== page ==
Part 25: Picture This

Hello, and welcome back to The Autistic Writer. How are you all bearing up? It’s cold here, with icy air and frozen ground, and white stuff all across the hilltops. It isn’t only the cold that’s biting. The lockdown continues, the pandemic still does it’s horrible thing. And yet all around me, I see people smiling through the hardships, even though sometimes it is literally smiling through tears of grief, sadness, anxiety, fear and frustration.

My original plan for this week’s blog was to tackle the debate over whether Autism – or Autism Spectrum Disorder – is actually a “disorder”. Is it fair or accurate to call it a “disorder”? But I’m not going to be able to follow through on that. This is mainly due to the subject being huge, and me not having garnered enough knowledge yet to be able to make the case briefly and concisely. I’ve got opinions on it, sure, but you know what they say about opinions and assholes… Just an opinion is never enough when you’re talking about something this important. But I will come back to the subject when I’ve done a little bit more research, and I will have something to say about it.

So, that leaves me wondering what to do this week. Having thought about how many of us are having to struggle to be happy in these dark times, I wanted to do something lighthearted, so I present to you… (drum roll) The Autistic Writer’s Meme Special!

When I first discovered internet memes, however many years ago that was, I was skeptical. To be fair, I’m skeptical about most things, but internet memes just struck me as nonsense; worthless guff. I have drastically changed my mind on this, much in the way I have with emojis. Language changes over time, and I’m not interested in being some kind of linguistic luddite. And make no mistake, emojis and memes are language. Emojis will become ingrained in all types of language over the coming years, I’m sure, even in workplaces and serious academic situations. I can see huge potential for them in education, as well, particularly for autistic children who are non-verbal.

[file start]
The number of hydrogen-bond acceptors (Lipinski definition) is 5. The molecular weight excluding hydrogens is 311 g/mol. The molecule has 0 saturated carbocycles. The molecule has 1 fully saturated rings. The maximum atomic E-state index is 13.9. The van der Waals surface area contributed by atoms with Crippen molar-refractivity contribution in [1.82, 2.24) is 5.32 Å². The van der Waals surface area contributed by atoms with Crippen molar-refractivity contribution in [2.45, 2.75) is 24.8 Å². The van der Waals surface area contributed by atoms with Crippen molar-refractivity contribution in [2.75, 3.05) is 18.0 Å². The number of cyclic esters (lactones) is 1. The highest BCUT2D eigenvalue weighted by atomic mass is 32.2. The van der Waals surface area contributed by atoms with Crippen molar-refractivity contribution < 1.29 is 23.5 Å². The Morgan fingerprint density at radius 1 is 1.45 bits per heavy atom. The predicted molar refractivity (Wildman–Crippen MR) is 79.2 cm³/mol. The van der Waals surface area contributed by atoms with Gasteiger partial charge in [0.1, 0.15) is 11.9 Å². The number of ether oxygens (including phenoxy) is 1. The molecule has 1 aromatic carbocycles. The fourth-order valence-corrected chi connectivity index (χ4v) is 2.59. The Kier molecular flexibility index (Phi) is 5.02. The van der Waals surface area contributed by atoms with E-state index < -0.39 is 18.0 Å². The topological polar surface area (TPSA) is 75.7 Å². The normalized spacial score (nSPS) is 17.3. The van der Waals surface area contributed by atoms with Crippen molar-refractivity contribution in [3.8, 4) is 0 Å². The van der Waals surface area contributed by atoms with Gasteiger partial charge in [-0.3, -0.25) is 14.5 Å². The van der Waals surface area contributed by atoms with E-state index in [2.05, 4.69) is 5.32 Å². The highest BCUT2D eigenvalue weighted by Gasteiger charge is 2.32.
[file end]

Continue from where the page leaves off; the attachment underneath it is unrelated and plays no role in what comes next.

Memes are a bit different. The use of humour and irony wrapped in pop culture references to make a point – sometimes a lighthearted point, sometimes a deadly serious point – is powerful stuff. Emojis and memes will never replace words. But memes are going become even more prevalent than they are now in the world of fast-scroll social media when people are deeply bored, deeply distracted, and deeply short of time. They are better than videos and gifs in the respect that a good meme can often be a single image and a short caption consumed in a second, but – if done well – digested for hours, days, or weeks.

I’ve found that autistic people having a ball creating memes to describe their situation. Some of them are hilarious, some moving, some deeply upsetting. It’s a great way of getting those issues out there.

So with no further preamble, here is a selection of autism-related memes, some created by myself, others pulled from Twitter, Reddit, Facebook, and elsewhere. Enjoy.

That’s all for this week. Take care of yourselves, stay safe, and I’ll see you next time.

Why do I write this blog?

When I was first diagnosed as autistic, at the age of 54, I quickly learned that there was a serious shortage of information and resource for newly-diagnosed adults.  It’s my aim to inform about autism and autism-related issues as I learn.  I will never hide what I do behind a paywall.  If you like what you read and want to chip in, feel free to “buy me a coffee” by clicking the icon below.

You might also be interested in David Scothern’s blog, Mortgage Advisor on FIRE, which covers a range of topics including mental health issues and financial independence. 

2 thoughts on “Part 25: Picture This

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